Interestingly, most C64 gamers did not observe this quirk, either because of the way the speech was integrated into the game, or because the fascination with the speech trumped the side-effect.

A game which illustrated this point, was Activision's Ghostbusters, the speech helped to heighten the atmosphere and added another dimension to the game that made it more in-keeping with the highly successful film that it was based on.

Another game that showed the genius of incorporating speech synthesis properly, was in the long-forgotten, Kennedy Approach by Microprose. This game was about Air Traffic Control. It used a lot of speech in an unusual and clever way that took advantage of an ESS software speech technique - which meant the Airline pilots and the Air Traffic Control voices sounded distinct. The game was quite a simple concept, but the addition of speech meant it was realised in a way, that a few years before (without the ESS software technology) would of been impossible to imagine.

These games were certainly a great introduction to what the company ESS could do. It is also not surprising that the games Impossible Mission and Ghostbusters were hugely successful. In fact, Ghostbusters went on to be one of the best selling computer games in history, especially when you take into account the sales of other home computer formats.

In my opinion what ESS achieved with their revolutionary software technique was stunning and this company has been overlooked by some for far too long. Its time they had there rightful place in the history and success of the Commodore 64. This page is dedicated to this company.

Please find below a rare article that appeared in the November 1985 issue of Commodore User magazine about the ESS company - the text is reproduced in full.

On the last page of this article we have added a unique speech box feature to allow you to hear most of the speech that ESS created for many games during the 80’s. Also included is the ESS sample demo's that were distributed at the time - one of my personal favourite speech samples is from a long forgotten demo which include a small sample of JFK’s (President John F Kennedy’s) famous speech with the words “Ask not what your country can do for you”. Read, listen and Enjoy!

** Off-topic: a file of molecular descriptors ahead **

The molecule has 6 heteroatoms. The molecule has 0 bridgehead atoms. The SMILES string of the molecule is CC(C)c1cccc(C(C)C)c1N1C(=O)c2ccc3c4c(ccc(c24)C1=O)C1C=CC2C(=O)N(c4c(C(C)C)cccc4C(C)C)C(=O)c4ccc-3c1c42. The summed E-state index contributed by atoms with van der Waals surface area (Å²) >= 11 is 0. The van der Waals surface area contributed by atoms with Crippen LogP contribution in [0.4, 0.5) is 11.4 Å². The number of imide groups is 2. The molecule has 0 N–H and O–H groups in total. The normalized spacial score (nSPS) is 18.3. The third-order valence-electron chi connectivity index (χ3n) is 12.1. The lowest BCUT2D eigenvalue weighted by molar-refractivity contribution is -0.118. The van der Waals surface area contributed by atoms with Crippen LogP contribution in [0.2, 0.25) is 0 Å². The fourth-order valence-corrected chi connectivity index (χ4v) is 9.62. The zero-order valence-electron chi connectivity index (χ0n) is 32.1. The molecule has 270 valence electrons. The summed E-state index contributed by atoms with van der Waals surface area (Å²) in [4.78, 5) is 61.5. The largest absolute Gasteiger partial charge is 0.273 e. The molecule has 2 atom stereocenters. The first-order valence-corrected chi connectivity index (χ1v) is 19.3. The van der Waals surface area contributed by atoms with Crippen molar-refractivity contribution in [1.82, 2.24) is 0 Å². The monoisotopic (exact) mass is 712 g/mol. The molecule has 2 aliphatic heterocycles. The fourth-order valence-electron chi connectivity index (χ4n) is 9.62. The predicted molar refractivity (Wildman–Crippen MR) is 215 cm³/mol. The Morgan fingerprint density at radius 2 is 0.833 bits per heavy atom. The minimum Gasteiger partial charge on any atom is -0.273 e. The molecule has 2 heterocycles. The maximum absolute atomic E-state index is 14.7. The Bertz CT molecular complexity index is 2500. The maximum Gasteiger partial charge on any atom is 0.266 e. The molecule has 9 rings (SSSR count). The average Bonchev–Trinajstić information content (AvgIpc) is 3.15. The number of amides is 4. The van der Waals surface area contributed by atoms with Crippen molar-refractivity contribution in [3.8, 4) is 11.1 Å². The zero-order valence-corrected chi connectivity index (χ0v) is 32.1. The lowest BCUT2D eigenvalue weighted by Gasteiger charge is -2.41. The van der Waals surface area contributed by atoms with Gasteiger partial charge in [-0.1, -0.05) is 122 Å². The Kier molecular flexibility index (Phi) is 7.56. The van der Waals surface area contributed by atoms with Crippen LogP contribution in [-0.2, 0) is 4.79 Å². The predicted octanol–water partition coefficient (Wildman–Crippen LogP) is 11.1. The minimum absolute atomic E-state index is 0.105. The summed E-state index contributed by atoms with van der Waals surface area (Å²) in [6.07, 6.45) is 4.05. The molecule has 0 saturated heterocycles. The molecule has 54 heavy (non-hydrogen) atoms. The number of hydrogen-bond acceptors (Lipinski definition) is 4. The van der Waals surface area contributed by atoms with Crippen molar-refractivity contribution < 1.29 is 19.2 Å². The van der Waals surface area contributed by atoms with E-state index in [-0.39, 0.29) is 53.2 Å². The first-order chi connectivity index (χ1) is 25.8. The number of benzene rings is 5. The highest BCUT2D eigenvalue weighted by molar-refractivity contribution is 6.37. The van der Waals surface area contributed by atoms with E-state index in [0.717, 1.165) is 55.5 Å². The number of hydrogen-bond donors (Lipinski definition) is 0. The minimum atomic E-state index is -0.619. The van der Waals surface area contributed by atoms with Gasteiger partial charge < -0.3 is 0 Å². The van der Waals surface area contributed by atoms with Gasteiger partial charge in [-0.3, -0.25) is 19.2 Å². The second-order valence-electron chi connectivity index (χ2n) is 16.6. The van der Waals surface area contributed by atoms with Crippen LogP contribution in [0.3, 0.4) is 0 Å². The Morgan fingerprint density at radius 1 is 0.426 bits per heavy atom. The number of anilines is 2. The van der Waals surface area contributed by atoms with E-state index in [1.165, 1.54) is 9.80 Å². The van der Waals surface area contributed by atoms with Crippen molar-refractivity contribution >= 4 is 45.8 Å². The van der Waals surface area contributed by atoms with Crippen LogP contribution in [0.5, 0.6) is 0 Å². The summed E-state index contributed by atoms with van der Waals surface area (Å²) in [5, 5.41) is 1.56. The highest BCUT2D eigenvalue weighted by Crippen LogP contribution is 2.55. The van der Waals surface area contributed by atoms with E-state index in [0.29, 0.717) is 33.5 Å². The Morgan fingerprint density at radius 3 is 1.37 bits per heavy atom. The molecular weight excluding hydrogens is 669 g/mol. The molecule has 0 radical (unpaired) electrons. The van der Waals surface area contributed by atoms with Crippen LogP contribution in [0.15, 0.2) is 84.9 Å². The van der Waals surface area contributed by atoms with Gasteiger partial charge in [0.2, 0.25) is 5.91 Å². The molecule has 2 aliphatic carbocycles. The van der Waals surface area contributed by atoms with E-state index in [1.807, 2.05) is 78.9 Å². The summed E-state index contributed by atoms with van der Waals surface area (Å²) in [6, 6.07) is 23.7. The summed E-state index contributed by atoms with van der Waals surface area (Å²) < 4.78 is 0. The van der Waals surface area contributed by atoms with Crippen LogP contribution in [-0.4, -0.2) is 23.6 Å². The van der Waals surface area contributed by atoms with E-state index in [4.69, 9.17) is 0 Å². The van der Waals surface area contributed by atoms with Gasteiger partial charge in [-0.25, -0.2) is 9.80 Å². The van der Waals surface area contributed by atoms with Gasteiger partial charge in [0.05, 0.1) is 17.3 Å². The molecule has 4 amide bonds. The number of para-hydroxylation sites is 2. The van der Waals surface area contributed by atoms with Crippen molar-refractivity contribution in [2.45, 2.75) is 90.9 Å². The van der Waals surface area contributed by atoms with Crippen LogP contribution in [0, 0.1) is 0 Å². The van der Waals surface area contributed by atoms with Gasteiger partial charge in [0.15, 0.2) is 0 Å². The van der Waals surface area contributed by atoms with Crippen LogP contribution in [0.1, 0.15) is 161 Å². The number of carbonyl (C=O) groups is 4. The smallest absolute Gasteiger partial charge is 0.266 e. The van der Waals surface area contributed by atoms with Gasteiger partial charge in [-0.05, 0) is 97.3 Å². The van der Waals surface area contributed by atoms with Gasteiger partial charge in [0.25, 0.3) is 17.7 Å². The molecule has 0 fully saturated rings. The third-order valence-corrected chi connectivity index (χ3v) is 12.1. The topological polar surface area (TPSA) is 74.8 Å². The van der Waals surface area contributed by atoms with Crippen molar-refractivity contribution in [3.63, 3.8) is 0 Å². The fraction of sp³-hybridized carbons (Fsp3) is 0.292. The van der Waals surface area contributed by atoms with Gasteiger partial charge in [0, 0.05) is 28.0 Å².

If you would like to comment on Speech Box or anything on this page - please use the comment/rating feature available, or talk about it in the discussion forum.

Thank you to the following websites which were used for sourcing some images that appear in this article:
Moby Games.

Speech Box - Media Player
For some fun and nostalgia! Please find below the Speech Box media player which can play most of the speech created by Electronic Speech Systems (ESS) that featured in the Commodore 64 games, 221b Baker Street, Beach Head II, Cave of the Word Wizard, Desert Fox, Ghostbusters, Impossible Mission, Kennedy Approach and Solo Flight II.

Also included is speech from the long forgotten ESS Demos that contained a short but impressive sample of President John F. Kennedy (JFK's) famous 'Ask not what your country can do for you".

Relive the past - Enjoy!